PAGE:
Republican presidential candidate Ted Cruz had a simple question to a reporter who asked whether he had a "personal animus against gay Americans."
"Let me ask a question: Is there something about the left -- and I am going to put the media in this category -- that's obsessed with sex? Why is that the only question you want to ask concerns homosexuals? OK, you can ask those questions over and over and over again. I recognize that you're reading questions from MSNBC," Cruz said as he continued.
"You're wincing. You don't want to talk about foreign policy. I recognize you want to ask another question about gay rights. Well, you know, ISIS is executing homosexuals. You want to talk about gay rights?
"This week was a very bad time for gay rights because the expansion of ISIS, the expansion of radical, theocratic, Islamic zealots that crucify Christians, that behead children, and that murder homosexuals. That ought to be concerning you far more than asking six questions all on the same topic."
Cruz continued, "Do you have a personal animosity against Christians, sir? Your line of questioning is highly curious. You seem fixated on a particular subject. Look, I’m a Christian. Scripture commands us to love everybody, and what I have been talking about, with respect to same-sex marriage, is the Constitution, which is what we should all be focused on."
In a short video released today, possible Democratic presidential candidate Martin O'Malley slammed Hillary Clinton for flip-flopping on same sex marriage. "History celebrates profiles in courage, not profiles in convenience," O'Malley says, taking aim at Clinton.
In case you haven’t noticed, the Constitution is being amended—though not according to the process our supreme law actually provides for. Which is, first, that two-thirds of both houses propose the amendment and, second, that the amendment then be ratified by the legislatures of three-quarters of the states. None of that has happened with the amendment we speak of: Neither house has even considered it, much less voted overwhelmingly to send it to the states for ratification.
Let us now praise famous men, or at least one good federal judge, as some recent work of his demonstrates. Jeffrey Sutton is this judge, and he sits on the U.S. Court of Appeals for the Sixth Circuit, which includes the states of Michigan, Ohio, Kentucky, and Tennessee. Earlier this month he announced an opinion for his court in DeBoer v.
The American Military Partner Association (AMPA) held its first National Gala Dinner in Washington Sunday, and the Department of Defense used the opportunity to tout the rapid advances the military is making in erasing gender distinctions in policies regarding military spouses and partners.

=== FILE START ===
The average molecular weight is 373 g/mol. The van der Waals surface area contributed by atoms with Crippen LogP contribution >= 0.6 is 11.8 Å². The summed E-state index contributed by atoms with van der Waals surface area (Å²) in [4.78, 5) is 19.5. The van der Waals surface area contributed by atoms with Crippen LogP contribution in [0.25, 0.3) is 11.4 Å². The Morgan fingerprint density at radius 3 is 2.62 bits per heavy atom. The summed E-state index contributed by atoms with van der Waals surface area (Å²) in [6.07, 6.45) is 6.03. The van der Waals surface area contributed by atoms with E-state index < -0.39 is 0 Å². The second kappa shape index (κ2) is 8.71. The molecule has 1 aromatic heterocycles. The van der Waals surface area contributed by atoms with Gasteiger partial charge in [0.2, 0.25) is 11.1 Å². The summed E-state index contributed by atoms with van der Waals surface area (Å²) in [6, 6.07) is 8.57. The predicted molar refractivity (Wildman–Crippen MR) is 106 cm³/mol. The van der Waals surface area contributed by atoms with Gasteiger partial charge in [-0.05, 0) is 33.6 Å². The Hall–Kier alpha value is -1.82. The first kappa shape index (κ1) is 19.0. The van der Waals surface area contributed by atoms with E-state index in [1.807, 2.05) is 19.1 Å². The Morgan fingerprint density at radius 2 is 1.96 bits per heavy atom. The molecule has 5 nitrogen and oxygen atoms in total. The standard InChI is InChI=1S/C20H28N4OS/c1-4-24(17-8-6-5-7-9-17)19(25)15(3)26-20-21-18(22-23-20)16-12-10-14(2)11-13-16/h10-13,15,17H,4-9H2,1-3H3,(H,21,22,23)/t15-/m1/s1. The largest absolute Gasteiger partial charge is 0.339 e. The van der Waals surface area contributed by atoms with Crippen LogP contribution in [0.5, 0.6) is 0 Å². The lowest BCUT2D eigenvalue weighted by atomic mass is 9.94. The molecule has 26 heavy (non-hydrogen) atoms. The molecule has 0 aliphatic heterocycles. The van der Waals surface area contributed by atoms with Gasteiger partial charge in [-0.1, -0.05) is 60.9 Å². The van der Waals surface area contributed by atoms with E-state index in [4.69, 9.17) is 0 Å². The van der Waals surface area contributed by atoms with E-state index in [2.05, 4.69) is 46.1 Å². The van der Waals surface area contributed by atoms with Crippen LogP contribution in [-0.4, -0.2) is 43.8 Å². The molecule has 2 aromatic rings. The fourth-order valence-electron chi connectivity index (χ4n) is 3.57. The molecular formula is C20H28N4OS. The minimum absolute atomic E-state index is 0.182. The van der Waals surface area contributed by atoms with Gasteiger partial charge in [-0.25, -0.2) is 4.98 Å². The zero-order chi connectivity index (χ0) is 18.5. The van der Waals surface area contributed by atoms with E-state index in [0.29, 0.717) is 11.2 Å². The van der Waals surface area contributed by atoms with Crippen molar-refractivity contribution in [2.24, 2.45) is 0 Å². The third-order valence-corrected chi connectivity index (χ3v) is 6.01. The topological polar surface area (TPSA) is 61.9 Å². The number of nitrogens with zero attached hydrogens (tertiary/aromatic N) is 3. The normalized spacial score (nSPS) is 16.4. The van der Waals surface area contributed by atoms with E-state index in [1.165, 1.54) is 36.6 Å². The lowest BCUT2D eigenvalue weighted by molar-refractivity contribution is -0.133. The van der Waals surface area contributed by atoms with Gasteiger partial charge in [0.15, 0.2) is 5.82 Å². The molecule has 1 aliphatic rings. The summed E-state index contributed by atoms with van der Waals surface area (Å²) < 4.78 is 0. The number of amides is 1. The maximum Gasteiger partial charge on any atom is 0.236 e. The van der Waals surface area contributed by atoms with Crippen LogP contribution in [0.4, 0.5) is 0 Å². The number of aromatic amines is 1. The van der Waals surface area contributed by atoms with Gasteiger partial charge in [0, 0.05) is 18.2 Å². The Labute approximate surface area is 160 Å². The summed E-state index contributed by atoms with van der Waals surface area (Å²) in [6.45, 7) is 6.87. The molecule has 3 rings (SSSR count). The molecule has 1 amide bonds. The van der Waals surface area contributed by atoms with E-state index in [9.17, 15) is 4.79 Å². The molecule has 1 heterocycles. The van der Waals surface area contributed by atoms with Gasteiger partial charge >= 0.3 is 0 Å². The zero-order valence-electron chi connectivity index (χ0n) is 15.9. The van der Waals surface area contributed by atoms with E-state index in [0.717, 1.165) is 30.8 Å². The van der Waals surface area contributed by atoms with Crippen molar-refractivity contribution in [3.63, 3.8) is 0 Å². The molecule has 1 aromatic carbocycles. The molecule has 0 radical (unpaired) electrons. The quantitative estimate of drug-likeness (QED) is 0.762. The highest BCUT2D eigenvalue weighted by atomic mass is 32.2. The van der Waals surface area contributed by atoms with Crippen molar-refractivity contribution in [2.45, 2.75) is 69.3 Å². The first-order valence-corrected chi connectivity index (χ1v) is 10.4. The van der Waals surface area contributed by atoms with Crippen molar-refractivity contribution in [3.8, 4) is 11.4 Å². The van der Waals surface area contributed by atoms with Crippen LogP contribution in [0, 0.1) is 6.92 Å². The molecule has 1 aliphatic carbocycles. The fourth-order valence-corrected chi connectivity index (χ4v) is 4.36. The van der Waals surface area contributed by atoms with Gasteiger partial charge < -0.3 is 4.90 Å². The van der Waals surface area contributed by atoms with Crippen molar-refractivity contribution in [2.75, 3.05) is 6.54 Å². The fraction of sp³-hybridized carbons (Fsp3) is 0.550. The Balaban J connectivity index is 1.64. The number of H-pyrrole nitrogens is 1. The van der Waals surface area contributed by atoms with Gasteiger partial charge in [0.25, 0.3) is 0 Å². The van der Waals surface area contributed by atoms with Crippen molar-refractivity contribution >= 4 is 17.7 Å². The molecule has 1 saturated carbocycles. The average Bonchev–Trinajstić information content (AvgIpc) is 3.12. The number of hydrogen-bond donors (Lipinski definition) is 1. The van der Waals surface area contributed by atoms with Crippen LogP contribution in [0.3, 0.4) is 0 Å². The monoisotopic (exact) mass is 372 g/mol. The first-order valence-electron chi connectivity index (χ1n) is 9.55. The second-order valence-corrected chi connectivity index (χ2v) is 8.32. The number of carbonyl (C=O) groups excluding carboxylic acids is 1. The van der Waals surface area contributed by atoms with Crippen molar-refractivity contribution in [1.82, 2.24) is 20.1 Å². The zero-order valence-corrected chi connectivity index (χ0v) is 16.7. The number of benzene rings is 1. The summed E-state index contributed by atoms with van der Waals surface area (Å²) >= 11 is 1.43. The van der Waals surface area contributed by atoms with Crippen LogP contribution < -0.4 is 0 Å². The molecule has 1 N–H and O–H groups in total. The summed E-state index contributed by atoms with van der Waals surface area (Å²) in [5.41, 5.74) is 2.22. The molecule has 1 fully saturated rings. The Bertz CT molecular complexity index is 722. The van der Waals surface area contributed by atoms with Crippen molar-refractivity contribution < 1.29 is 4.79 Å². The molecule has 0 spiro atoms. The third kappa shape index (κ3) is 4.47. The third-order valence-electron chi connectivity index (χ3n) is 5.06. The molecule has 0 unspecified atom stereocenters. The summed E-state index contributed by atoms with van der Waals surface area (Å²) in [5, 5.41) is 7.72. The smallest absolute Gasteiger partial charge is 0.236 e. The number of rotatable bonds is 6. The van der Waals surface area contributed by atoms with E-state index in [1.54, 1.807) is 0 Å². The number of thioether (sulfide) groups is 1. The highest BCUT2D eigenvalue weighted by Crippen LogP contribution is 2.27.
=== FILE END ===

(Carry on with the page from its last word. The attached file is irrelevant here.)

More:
Whenever the topic is broached, proponents of same-sex marriage assert that people who have reservations about redefining the primary building block of civilization are simply on the “wrong side of history.” Now, no one would deny that the political crusade for same-sex marriage is on the march. But it must not actually be historically inevitable. If it were, its advocates could relax and enjoy watching the grand chronological process unfold, like waves eating away at a barrier island. That’s hardly what we’re seeing.
Yesterday the Supreme Court heard oral arguments on California’s Proposition 8, which defines marriage as being between couples of the opposite sex. Today they’re hearing them on the Defense of Marriage Act, which defines marriage as a union of one man and one woman at the federal level. Like Roe v. Wade, the high court’s decision on these cases is likely to fuel the culture war for a generation or two, at least. Unlike with Roe, the Court seems to understand that it’s been handed an issue of enormous consequence.
Last week, at the beach with my family, I deliberately ignored all newspapers. Not for the reason most people do—because print is dead. But because whenever I’m surrounded by salt -water, steamed crabs, and even mediocre fishing, I tend to hold that true happiness is having no idea what chronically bothered people are talking about.
In Chicago, Mayor Rahm Emanuel has told Chick-fil-A that the fast-food company is not welcome in his town because "Chick-fil-A’s values are not Chicago values." In other words, because Chick-fil-A ownership believes in traditional marriage, it shouldn't bother opening up shop in Chicago.
Last Friday, Gallup released a poll showing the country almost evenly divided on Obama's gay marriage endorsement, but 26% of Americans said Obama's move made them more likely to vote against him while 13% said it made them more likely to vote for him. By a 12-point margin, independents said they were more likely to vote against Obama because of his endorsement of gay marriage.
When President Obama came out last week in favor of redefining marriage, he couched his opinion in the context of federalism, saying, “I think it is a mistake to — try to make what has traditionally been a state issue into a national issue.” During that same interview, however, he declared that a bipartisan law designed to protect states from judges who redefine marriage in other states, is “unconstitutional.” It’s very hard to square these two statements.
Now that President Obama has announced that, having been for gay marriage (in 1996) before he was against it (in 2004 and 2008), he’s now for it again (in 2012), the Wall Street Journal editorial board comes perilously close to suggesting that Mitt Romney should change his position on the issue.